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How Georgia plans to improve one of its few deficiencies

These two things have to happen in a pass rush, Georgia head coach Kirby Smart says

Two things have to happen in a pass rush, University of Georgia Bulldogs football head coach Kirby Smart said during a news conference Sept. 10, 2018. It's an area the Bulldogs have been "insufficient" in, Smart said.
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Two things have to happen in a pass rush, University of Georgia Bulldogs football head coach Kirby Smart said during a news conference Sept. 10, 2018. It's an area the Bulldogs have been "insufficient" in, Smart said.

Georgia is seeking a pass rush.

Amidst all of the strengths the Bulldogs have shown, their pursuit of the quarterback has to be considered a deficiency. Through two games, Georgia has recorded one sack — tied for the worst mark in the country. Three teams in the SEC have nine sacks.

Georgia is now without outside linebackers Lorenzo Carter and Davin Bellamy, both of whom have begun NFL careers, and the drop-off thus far in very noticeable Georgia totaled 34 sacks (tied for 27th) in 2017.

“We didn’t get enough pressures (against South Carolina),” Georgia outside linebacker Jonathan Ledbetter said. “We definitely have to work on affecting the quarterback in a more-effective way.”

South Carolina quarterback Jake Bentley faced pressure at times from Georgia outside linebacker D’Andre Walker, but had ample time to throw on certain occasions.

The run defense was stout for Georgia, which only allowed 54 yards to the Gamecocks.

Georgia head coach Kirby Smart doesn’t shy away from improvement in the pass rush, regarding it as “insufficient,” but he says it’s a give-or-take situation.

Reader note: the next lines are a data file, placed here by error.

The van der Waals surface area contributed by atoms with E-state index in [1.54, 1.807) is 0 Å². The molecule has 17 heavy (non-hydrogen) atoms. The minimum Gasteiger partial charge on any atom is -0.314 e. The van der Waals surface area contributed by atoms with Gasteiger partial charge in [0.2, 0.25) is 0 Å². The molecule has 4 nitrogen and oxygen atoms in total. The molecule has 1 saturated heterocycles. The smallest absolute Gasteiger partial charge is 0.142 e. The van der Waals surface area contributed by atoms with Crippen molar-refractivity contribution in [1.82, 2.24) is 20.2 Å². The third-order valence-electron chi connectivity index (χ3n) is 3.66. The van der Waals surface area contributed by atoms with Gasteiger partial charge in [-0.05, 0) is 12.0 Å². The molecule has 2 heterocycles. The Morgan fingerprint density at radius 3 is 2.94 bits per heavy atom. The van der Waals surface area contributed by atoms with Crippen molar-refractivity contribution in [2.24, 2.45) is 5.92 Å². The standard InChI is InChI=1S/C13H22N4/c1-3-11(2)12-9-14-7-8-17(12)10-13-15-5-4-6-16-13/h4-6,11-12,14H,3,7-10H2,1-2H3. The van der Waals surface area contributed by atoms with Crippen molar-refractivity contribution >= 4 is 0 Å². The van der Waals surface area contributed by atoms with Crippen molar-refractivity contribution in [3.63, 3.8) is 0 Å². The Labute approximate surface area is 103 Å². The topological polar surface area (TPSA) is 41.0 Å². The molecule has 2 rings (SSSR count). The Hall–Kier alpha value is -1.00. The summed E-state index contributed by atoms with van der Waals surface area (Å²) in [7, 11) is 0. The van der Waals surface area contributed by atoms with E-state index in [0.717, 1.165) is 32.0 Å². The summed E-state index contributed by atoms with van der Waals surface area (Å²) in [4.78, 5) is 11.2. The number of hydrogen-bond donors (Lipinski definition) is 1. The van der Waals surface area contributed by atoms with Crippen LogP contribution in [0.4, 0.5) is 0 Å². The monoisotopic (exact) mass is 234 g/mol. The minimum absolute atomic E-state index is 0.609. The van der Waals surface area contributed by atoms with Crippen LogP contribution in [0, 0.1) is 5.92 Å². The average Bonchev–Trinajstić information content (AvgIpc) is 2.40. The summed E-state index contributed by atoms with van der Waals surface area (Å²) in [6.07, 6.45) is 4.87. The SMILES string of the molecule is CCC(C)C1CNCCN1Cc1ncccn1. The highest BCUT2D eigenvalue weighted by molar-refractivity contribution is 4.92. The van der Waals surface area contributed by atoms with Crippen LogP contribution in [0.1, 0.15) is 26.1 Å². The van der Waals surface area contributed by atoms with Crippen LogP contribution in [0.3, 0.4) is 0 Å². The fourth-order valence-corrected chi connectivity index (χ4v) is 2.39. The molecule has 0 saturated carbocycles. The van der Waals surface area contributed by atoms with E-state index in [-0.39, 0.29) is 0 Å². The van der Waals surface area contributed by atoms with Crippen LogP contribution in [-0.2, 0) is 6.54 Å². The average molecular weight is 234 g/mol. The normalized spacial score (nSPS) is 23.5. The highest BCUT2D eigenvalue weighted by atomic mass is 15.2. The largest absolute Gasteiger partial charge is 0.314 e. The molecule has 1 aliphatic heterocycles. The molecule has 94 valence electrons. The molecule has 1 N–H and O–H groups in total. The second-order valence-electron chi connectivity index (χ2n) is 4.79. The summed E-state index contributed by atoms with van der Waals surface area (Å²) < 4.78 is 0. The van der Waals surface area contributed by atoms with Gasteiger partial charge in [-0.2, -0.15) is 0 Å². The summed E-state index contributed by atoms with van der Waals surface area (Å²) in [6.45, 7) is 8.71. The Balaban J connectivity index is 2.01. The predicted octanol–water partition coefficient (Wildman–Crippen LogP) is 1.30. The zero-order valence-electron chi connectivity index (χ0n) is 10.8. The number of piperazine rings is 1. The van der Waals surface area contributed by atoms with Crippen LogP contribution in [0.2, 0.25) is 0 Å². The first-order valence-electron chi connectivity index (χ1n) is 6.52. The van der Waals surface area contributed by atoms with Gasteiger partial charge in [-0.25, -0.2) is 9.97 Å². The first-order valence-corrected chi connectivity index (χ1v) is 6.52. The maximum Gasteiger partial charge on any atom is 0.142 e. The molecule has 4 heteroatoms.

“(Stopping the run) probably takes a little bit away from the pass rush, to be honest with you,” Smart said. “I think it’s really important for these guys not to give the quarterback a lot of time to sit back there because he’s really good at it.”

Middle Tennessee, Georgia’s next opponent, possesses a spread-style offense predicated on the passing game from quarterback Brent Stockstill. It will serve as a primer for Georgia’s next SEC test against yet another spread offense in Missouri and quarterback Drew Lock.

Georgia defensive tackle Julian Rochester sees similarities between the two schemes.

Stockstill has recorded 574 passing yards and six touchdowns in games against Vanderbilt and UT-Martin. The challenge of being the two-way lineman now gets tested.

“We have to be able to turn it on with teams that throw the ball,” Rochester said. “This is a great opportunity to get better and show our pass rush ability.”

Added Smart: “You have to be careful how many times you overdo the rush because they have an incredible screen game, and the quarterback is a very good decision-maker. He knows where he’s going with the ball.”

Stockstill, a fifth-year senior, is having the best start to his career with only one interception and 407 yards in the Blue Raiders’ first win of the season. Georgia linebacker Juwan Taylor said the Bulldogs will implement extra practice work on pass rush in preparation for a deep passing attack.

This will be Stockstill’s sixth opportunity in three seasons against an SEC program, and his best performance was a 399-yard showing against Vanderbilt as a sophomore. As for Georgia, Stockstill regards its defense as one of “the best in the country.”

Nevertheless, his pass attempts will be frequent and Georgia has its opportunity to hone in on a weakness.

“We have to play perfect,” Stockstill said. “It’s not really an exaggeration.”

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